Interviewing: The Ignored Skill

Corrections: The names of Wendell Cochran and Linda LaScola were spelled incorrectly in an earlier version of this column.

When it comes to ethics, it's essential to ask good questions to make good decisions. A successful process includes asking key questions at the right time. 
 
The same can be said about the newsgathering process. The success of the end product – the story – is, to a great degree, dependent on the questions a reporter asks along the way. There's a premium on interviewing skills and competency.


I like the way my Poynter colleague Chip Scanlan put it in his book, "Reporting and Writing: Basics for the 21st Century:" "Effective interviewing is a pillar of good reporting and writing."


Scanlan starts his chapter on interviewing this way: "Interviewing requires more than a good ear for quotes. It's a process, like writing, that involves a series of decisions and actions designed to get the best possible information."
 
So, if interviewing is so important to the reporting and writing process, why isn't it a more essential part of the preparation of journalists?


That, in essence, is the e-mail query posed to me this week by a non-journalist who studies the way people interact with each other in professional settings.


Linda LaScola describes herself as a qualitative researcher. Think sociologists, anthropologists, and psychologists. She lives in the world of questions. And she's intrigued about how journalists ask questions.


LaScola wrote me about "the lack of formally-taught interviewing skills [that] may be an important factor in the public's diminished trust of the press."


She says she is surprised that "reporters are not formally taught how to interview." Her initial research on this issue gleaned the following fascinating – and disconcerting – tidbit. LaScola "went to the Columbia School of Journalism website, where I found very little about journalism interviewing – but lots on how to interview for a journalism job!"


LaScola goes on in her note to me, saying "I also went to Amazon.com and on my first hundred hits, found one journalism interviewing book, among a large selection of books on psychotherapy, qualitative research, and employment interviewing."


Her point is well taken. I looked over at my bookcase and saw only a few books on interviewing techniques for journalists among many on reporting and writing.


Scanlan confirms this absence of meaningful attention to interviewing skills. He writes in his text,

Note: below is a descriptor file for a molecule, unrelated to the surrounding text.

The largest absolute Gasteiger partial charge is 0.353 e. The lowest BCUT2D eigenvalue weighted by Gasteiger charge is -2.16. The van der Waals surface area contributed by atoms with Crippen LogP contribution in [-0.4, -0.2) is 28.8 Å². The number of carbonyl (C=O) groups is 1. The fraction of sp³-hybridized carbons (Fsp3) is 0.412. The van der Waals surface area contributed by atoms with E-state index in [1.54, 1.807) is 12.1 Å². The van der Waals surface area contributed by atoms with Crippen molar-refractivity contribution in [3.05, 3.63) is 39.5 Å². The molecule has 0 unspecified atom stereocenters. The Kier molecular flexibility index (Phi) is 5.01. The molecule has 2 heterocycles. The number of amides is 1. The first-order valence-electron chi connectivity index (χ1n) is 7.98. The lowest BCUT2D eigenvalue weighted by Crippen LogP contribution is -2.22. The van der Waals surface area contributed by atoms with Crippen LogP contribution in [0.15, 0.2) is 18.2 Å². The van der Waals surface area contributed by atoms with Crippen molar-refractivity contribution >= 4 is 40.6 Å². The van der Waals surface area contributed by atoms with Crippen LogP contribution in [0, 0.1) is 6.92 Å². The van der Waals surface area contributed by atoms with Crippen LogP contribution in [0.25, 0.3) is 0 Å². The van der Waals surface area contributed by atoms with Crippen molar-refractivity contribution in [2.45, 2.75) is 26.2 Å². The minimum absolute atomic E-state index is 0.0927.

"Journalists get little or no training in this vital aspect of their job. Most learn by painful trial and error."


Veteran newspaper reporter and editor Wendell Cochran agrees. Cochran, who now directs the journalism division of The School of Communication at American University, told me in an e-mail exchange that "I think interviewing is perhaps the least-appreciated and least-studied skill in journalism.


"There is an assumption that 'everyone' can talk and ask questions. And because so few journalism professors have had organized training or education in interviewing, they feel they are not prepared to give it the attention it needs (and that students want)."


That's a serious ouch. In fact, it's an indictment of how we prepare for and practice our craft. If journalists aren't well-trained in the skills of interviewing, there is a much greater chance that we'll fall short in achieving ethical and excellent journalism.


If we aren't proficient at asking the right questions at the right time, we'll miss on accuracy, fall short on context, and stumble on fairness.


During this time of serious self-examination of journalism and journalists – not to mention the scrutiny of the public – it's essential to consider the role that interviewing skills – or the lack thereof – plays in how we measure up.


To be sure, interviewing is not totally ignored in journalism school training. Cochran says that while American University, like most journalism schools, doesn't "have a separate class in interviewing ... I and other professors attempt to discuss interviewing in every writing class."


But, Cochran acknowledges, "I don't think we do enough and that we are not formal enough in our approach."


And he finished his e-mail note to me with a series of excellent questions about "the ethical dimensions of conducting interviews:


 • How do you get someone to 'open up' without misleading them regarding the nature of your story (or even your own identification)?
 • How do you fairly deal with someone whose views are anathema to you?
 • How do you broach sensitive topics (for example, the papers today [June 13] are full of stories about Tom Watson's caddie who is dying of ALS)?
 • How do you deal with children and other unsophisticated sources?
 • How do you protect confidential sources (people whom you have promised to protect) while using their information to conduct further research?"


Allow me to use Cochran's questions to prompt your thoughts, as we Talk about Ethics while examining how we interview. More to come on this in the weeks ahead. (In last week's column, I described my own experience as an interviewee for a recent article by the Los Angeles Times.) 


[ Question: How did you learn the skills of interviewing? For those of you who are editors or educators, how do you teach those skills? ]

  • Bob Steele

    Bob Steele asks and answers lots of questions on a wide range of ethics, values, reporting and leadership issues. In his role as the Nelson Poynter Scholar for Journalism Values he has taught hundreds of workshops and thousands of journalists and media leaders at Poynter seminars since 1989.

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